Saturday, December 05, 2009

Expanding Earth Theory and Pre-Cambrian Era: Part I

I already had a short posting about pre-Cambrian evolution in light of Expanding Earth hypothesis. Because of the profound implications of the hypothesis I decided to represent the model as short postings in the hope that it might find the response that it certainly would deserve.

Expanding Earth hypothesis is by no means not new. It was proposed by (see this) and I learned about it from the video animations of (see this and this) demonstrating that the continents fit nicely to form a single continent covering entire Earth if the radius is one half of the recent radius. What TGD has to give is a new physics justification for Expanding Earth hypothesis: cosmic expansion is replaced with a sequence of fast expansion periods increasing the value of Planck constant and these transitions occur in all scales.

If Expanding Earth hypothesis is correct it forces to modify dramatically the view about pre-Cambrian period. The super-continent theory could be replaced by much simpler theory and it might be possible to give up the assumption about hypothetical super continents and super oceans. The view about glaciations (see this) must be modified dramatically. Concerning the evolution of life the natural hypothesis is that it escaped to the underground seas formed as a consequence of expansion during pre-Cambrian era and returned back to the surface in Cambrian Explosion.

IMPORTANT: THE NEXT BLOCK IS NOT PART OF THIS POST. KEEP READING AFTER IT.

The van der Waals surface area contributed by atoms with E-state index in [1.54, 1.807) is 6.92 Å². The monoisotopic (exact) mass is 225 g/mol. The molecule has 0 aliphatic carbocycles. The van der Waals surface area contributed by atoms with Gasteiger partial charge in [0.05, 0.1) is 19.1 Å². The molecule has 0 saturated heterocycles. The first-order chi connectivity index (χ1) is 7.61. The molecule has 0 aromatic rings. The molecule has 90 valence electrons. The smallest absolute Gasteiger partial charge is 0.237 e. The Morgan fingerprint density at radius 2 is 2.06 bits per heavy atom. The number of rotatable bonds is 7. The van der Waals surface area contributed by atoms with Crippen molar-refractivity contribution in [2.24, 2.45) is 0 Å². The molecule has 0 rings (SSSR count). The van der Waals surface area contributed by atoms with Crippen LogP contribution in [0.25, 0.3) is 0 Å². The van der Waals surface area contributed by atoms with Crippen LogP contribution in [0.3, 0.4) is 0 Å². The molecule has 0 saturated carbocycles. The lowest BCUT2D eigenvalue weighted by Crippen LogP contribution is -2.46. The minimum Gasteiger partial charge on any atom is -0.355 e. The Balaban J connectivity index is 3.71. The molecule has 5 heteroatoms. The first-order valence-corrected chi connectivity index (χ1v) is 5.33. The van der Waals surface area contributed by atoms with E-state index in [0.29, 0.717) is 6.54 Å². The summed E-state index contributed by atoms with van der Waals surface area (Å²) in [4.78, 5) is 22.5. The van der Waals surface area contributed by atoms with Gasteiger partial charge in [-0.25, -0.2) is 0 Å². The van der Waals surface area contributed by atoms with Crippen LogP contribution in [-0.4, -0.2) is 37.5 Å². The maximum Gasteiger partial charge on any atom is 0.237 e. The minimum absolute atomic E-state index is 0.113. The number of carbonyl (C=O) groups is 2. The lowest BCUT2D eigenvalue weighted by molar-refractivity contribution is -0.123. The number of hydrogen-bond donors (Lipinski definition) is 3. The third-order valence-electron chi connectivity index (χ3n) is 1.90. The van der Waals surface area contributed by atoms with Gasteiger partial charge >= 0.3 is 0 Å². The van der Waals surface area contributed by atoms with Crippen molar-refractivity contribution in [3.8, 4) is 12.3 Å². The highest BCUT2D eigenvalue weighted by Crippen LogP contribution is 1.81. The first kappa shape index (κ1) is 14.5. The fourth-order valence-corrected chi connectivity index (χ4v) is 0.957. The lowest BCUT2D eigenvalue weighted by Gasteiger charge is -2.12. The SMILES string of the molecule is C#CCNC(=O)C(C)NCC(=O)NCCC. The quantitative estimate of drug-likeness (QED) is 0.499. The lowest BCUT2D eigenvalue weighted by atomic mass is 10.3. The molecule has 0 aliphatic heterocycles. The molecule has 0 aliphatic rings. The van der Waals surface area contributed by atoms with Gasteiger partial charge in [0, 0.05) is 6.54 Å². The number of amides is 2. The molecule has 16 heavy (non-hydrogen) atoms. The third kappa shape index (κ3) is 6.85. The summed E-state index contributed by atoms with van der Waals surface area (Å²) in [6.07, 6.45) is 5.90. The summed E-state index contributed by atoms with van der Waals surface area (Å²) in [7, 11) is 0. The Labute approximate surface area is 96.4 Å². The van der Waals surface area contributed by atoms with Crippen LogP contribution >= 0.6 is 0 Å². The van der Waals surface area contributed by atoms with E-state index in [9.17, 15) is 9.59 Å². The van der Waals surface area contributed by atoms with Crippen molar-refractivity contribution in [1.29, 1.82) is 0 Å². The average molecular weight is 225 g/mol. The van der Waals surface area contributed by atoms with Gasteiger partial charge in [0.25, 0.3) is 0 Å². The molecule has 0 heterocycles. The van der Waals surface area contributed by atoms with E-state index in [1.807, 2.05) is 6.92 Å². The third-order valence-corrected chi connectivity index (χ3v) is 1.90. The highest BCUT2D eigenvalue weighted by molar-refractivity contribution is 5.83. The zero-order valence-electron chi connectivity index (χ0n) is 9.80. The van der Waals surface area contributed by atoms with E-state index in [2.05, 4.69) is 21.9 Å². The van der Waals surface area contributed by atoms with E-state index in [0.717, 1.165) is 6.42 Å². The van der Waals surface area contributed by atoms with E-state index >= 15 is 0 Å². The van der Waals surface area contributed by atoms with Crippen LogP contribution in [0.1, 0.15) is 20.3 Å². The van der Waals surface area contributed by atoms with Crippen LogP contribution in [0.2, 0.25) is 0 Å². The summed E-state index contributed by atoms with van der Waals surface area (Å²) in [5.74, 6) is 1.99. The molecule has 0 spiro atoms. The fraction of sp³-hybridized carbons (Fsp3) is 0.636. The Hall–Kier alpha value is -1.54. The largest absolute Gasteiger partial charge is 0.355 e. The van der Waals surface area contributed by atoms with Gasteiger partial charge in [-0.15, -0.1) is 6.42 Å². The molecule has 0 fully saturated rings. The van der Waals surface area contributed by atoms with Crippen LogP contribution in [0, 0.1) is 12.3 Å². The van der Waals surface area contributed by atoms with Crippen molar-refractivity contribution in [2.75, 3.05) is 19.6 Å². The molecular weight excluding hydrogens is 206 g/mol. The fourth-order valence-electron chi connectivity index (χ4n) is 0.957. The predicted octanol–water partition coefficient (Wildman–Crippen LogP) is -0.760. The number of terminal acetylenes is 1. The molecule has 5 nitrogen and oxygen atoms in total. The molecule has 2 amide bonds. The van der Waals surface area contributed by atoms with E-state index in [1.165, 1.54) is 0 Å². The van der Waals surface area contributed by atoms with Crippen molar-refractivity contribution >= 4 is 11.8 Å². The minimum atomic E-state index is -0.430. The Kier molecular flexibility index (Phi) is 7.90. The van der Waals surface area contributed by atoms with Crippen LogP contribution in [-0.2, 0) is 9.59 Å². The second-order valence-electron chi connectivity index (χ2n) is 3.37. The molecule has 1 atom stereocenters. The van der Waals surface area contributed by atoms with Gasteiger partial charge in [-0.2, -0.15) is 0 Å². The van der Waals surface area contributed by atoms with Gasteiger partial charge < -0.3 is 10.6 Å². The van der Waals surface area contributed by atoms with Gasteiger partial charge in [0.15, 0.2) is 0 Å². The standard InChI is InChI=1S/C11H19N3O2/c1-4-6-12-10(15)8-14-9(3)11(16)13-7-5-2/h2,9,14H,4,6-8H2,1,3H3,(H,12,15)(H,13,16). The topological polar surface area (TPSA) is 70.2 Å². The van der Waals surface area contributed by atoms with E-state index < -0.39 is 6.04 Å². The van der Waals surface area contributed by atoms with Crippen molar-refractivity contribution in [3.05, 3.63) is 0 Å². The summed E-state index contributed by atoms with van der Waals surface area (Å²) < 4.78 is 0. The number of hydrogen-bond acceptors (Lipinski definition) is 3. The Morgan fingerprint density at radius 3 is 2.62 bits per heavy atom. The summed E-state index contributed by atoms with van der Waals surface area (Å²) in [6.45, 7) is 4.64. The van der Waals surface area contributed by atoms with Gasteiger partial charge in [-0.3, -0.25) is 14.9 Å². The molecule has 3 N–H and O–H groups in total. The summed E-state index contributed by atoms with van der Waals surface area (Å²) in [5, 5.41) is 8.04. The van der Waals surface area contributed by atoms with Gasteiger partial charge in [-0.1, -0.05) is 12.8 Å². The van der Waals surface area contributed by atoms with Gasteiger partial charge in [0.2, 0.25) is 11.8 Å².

I have divided the discussion in short postings: 5 altogether. In the first posting I will discuss the notions of super-continents, super-oceans, and glaciations during Neoproterozoic period with short coments inspired by R/2 scenario. Next posting will discuss the dominating Snowball model for the climate during Neoproterozoic period in the same spirit. Third posting discussed TGD Expanding Earth view about super-continents, super-oceans and glaciations and compares it with Snowball Earth scenario. Fourth posting discusses paleomagnetic tests for R/2 scenario. Fifth posting discusses the Expanding Earth scenario about how life escaped to the underground lakes and seas created during the expansion and returned back in the beginning of Cambrian era.

Super-continents, super-oceans, and glaciations during Neoproterozoic period

1. Super-continent theory

Super-continent theory assumes a cyclic formation of hypothetical super continents (see this). Rodinia (see this), Pannotia (see this), and Pangea (see this) might have preceded by earlier super-continents. The period would be roughly 250 Myr.